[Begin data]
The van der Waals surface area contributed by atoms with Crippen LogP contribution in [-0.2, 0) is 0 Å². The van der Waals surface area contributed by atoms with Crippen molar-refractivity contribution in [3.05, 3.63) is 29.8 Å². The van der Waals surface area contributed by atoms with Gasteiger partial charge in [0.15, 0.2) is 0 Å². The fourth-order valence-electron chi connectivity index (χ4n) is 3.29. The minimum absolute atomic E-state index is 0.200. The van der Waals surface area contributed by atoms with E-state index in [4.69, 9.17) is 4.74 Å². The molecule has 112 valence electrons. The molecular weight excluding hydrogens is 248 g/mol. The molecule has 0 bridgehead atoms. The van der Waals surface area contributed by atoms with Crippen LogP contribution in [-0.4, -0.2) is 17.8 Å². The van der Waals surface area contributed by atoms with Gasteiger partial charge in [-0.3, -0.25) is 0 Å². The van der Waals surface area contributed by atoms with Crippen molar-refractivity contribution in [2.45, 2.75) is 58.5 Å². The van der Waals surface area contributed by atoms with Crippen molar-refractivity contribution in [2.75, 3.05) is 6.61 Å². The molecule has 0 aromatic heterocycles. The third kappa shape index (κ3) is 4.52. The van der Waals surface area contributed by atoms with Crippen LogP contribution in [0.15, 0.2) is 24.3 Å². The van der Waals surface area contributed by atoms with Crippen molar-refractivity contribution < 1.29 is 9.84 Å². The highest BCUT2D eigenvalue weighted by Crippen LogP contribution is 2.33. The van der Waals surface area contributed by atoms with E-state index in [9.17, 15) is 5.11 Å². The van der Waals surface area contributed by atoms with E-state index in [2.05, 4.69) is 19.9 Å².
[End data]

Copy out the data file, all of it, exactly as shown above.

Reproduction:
The van der Waals surface area contributed by atoms with Crippen LogP contribution in [-0.2, 0) is 0 Å². The van der Waals surface area contributed by atoms with Crippen molar-refractivity contribution in [3.05, 3.63) is 29.8 Å². The van der Waals surface area contributed by atoms with Gasteiger partial charge in [0.15, 0.2) is 0 Å². The fourth-order valence-electron chi connectivity index (χ4n) is 3.29. The minimum absolute atomic E-state index is 0.200. The van der Waals surface area contributed by atoms with E-state index in [4.69, 9.17) is 4.74 Å². The molecule has 112 valence electrons. The molecular weight excluding hydrogens is 248 g/mol. The molecule has 0 bridgehead atoms. The van der Waals surface area contributed by atoms with Crippen LogP contribution in [-0.4, -0.2) is 17.8 Å². The van der Waals surface area contributed by atoms with Gasteiger partial charge in [-0.3, -0.25) is 0 Å². The van der Waals surface area contributed by atoms with Crippen molar-refractivity contribution in [2.45, 2.75) is 58.5 Å². The van der Waals surface area contributed by atoms with Crippen molar-refractivity contribution in [2.75, 3.05) is 6.61 Å². The molecule has 0 aromatic heterocycles. The third kappa shape index (κ3) is 4.52. The van der Waals surface area contributed by atoms with Crippen LogP contribution in [0.15, 0.2) is 24.3 Å². The van der Waals surface area contributed by atoms with Crippen molar-refractivity contribution < 1.29 is 9.84 Å². The highest BCUT2D eigenvalue weighted by Crippen LogP contribution is 2.33. The van der Waals surface area contributed by atoms with E-state index in [9.17, 15) is 5.11 Å². The van der Waals surface area contributed by atoms with E-state index in [2.05, 4.69) is 19.9 Å².